By Cecilia Okoth
The operation of safe houses to manage criminals or suspects will no longer be entertained by Government, according to the Minister of Internal Affairs.
The Minister promised human rights activists that instead of safe houses, the criminals or suspects will face the law.
“Safe houses have since been banned and we have learnt how to obtain evidence without torturing the victim,” said General Aronda Nyakairima.
Nyakairima was addressing several human rights activists during the commemoration of the UN international day in support of victims of torture at the Railway grounds in Kampala.
“Government has worked so hard to ensure there is rule of law by removing of extra judicial killings and the agents of torture who tortured people,” the minister assured the activists.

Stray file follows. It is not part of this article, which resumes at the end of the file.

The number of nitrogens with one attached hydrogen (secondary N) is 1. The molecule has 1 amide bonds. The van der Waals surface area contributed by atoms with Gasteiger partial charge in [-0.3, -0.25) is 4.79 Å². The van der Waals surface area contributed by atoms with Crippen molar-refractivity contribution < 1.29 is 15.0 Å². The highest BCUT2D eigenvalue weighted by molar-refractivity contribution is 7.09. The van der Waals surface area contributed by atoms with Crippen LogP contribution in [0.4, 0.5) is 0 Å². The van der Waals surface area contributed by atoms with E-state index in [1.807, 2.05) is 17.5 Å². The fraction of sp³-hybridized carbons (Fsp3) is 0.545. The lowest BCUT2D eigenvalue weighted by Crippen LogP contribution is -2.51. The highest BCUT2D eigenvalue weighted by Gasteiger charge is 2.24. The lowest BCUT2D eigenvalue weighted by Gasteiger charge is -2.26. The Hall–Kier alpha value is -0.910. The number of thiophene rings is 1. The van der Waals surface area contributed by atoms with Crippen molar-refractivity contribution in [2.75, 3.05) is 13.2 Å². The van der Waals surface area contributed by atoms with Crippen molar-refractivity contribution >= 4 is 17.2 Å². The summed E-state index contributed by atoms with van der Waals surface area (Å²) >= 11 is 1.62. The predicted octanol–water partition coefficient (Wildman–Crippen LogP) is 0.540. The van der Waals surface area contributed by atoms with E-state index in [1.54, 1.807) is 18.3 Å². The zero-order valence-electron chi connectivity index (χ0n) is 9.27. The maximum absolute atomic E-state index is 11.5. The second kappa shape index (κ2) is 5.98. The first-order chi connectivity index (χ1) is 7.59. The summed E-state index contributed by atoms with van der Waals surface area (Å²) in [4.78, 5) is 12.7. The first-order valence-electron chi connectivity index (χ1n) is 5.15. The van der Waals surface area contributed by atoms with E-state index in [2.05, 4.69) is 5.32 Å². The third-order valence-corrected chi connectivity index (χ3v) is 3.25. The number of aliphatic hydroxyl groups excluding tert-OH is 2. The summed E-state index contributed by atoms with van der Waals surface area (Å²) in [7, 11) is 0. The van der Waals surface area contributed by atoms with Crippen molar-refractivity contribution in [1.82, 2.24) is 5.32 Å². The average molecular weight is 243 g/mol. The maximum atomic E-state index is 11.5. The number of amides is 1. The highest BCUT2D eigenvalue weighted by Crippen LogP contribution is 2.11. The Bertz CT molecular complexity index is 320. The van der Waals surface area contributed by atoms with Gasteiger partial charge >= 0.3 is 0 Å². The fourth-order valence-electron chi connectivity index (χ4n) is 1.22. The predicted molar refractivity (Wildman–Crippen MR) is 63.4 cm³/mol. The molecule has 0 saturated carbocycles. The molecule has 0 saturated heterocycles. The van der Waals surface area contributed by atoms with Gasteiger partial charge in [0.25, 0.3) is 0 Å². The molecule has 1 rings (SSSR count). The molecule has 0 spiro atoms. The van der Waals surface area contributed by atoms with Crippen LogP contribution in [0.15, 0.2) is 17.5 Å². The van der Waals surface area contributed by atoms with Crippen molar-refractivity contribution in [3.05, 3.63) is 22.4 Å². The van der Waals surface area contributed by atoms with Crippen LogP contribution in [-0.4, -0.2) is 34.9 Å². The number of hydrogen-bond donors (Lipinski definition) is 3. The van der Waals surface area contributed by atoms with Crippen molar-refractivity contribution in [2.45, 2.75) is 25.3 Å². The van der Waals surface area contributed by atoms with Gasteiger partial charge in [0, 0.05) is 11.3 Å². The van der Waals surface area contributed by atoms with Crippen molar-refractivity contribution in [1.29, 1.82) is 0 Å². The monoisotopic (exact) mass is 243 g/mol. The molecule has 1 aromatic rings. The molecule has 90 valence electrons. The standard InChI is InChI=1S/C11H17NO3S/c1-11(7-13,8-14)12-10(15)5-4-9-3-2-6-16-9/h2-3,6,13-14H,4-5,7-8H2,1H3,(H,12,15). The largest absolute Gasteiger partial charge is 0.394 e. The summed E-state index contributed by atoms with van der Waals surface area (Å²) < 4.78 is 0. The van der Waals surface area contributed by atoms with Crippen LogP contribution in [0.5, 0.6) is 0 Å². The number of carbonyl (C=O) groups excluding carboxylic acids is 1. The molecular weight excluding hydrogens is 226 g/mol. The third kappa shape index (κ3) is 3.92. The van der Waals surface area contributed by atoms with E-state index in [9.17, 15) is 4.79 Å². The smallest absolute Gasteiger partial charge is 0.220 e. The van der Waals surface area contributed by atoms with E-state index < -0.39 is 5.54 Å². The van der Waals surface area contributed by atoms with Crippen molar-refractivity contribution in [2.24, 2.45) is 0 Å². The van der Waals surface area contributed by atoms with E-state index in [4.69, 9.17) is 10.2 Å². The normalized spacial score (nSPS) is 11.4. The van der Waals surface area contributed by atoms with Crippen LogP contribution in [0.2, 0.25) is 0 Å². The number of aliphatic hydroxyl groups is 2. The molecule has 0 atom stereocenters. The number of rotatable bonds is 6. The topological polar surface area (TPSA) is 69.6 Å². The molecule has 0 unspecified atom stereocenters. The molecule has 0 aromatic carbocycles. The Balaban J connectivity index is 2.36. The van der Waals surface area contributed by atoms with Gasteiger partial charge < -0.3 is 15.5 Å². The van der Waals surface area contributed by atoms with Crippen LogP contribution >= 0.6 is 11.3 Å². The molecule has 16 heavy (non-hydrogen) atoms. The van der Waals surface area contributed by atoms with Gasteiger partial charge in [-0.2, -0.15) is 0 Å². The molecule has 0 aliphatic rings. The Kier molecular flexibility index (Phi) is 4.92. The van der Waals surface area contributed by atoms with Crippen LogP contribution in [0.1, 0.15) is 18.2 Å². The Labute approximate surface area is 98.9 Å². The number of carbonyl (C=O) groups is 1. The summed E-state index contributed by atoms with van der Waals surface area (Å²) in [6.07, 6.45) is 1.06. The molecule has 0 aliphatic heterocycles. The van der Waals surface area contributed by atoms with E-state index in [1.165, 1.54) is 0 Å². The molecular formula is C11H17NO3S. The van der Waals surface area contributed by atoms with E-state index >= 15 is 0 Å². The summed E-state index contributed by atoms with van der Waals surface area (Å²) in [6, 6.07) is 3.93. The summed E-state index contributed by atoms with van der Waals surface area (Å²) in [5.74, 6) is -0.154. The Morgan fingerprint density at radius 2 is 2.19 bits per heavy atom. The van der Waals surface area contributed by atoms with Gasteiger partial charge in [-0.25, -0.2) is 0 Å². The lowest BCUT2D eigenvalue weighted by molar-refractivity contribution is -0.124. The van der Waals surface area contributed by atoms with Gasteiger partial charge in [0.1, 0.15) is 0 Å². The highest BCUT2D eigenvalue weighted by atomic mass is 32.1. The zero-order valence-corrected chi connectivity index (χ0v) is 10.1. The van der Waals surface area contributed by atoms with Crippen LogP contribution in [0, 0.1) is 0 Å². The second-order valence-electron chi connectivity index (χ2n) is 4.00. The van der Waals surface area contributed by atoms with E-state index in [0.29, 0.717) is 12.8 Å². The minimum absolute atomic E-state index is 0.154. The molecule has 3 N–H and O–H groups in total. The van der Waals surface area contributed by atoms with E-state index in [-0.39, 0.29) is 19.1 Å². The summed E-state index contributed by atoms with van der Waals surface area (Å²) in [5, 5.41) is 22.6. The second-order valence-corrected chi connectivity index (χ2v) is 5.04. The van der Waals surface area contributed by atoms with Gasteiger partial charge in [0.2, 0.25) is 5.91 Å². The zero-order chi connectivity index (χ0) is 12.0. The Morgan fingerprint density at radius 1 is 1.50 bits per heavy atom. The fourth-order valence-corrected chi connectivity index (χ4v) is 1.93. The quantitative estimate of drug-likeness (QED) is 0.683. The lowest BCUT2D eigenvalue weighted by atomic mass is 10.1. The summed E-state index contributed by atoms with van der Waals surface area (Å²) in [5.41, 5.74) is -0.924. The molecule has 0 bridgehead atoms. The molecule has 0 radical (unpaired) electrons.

Nyakairima said the perpetuators of torture only have one alternative which is facing the courts of law to determine their fate.
Agaba Maguru, the acting chairperson Uganda Human Rights Commission said that there was no evidence to confirm the existence of safe houses in the country.
“We have searched for them all over but we have not found any,” Maguru said.
He said the highlights of the 2012 Torture Act indicate that perpetrators of torture will be held responsible for their acts as it is a criminal offense.
“This means that even if a father tortures his step daughter, it will be treated as a criminal offense in the courts of law,” Maguru added.
This year’s celebrations kicked off with a march through the city to the Railway celebration grounds.
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